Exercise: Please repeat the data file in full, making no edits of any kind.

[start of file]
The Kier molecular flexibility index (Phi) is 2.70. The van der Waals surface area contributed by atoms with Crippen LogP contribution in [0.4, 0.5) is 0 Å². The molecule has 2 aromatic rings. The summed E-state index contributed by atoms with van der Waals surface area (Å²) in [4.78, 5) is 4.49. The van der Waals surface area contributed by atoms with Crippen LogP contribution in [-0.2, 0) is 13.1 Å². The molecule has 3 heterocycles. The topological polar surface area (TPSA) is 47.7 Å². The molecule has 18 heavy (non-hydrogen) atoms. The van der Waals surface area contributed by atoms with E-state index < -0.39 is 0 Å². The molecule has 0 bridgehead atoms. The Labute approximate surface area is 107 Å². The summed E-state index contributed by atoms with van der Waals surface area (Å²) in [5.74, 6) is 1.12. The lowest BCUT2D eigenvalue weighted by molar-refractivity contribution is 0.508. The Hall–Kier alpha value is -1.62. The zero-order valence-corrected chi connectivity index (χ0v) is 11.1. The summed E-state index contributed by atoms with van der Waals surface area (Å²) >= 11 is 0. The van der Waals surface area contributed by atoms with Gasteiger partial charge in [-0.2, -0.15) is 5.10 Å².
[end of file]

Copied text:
The Kier molecular flexibility index (Phi) is 2.70. The van der Waals surface area contributed by atoms with Crippen LogP contribution in [0.4, 0.5) is 0 Å². The molecule has 2 aromatic rings. The summed E-state index contributed by atoms with van der Waals surface area (Å²) in [4.78, 5) is 4.49. The van der Waals surface area contributed by atoms with Crippen LogP contribution in [-0.2, 0) is 13.1 Å². The molecule has 3 heterocycles. The topological polar surface area (TPSA) is 47.7 Å². The molecule has 18 heavy (non-hydrogen) atoms. The van der Waals surface area contributed by atoms with E-state index < -0.39 is 0 Å². The molecule has 0 bridgehead atoms. The Labute approximate surface area is 107 Å². The summed E-state index contributed by atoms with van der Waals surface area (Å²) in [5.74, 6) is 1.12. The lowest BCUT2D eigenvalue weighted by molar-refractivity contribution is 0.508. The Hall–Kier alpha value is -1.62. The zero-order valence-corrected chi connectivity index (χ0v) is 11.1. The summed E-state index contributed by atoms with van der Waals surface area (Å²) >= 11 is 0. The van der Waals surface area contributed by atoms with Gasteiger partial charge in [-0.2, -0.15) is 5.10 Å².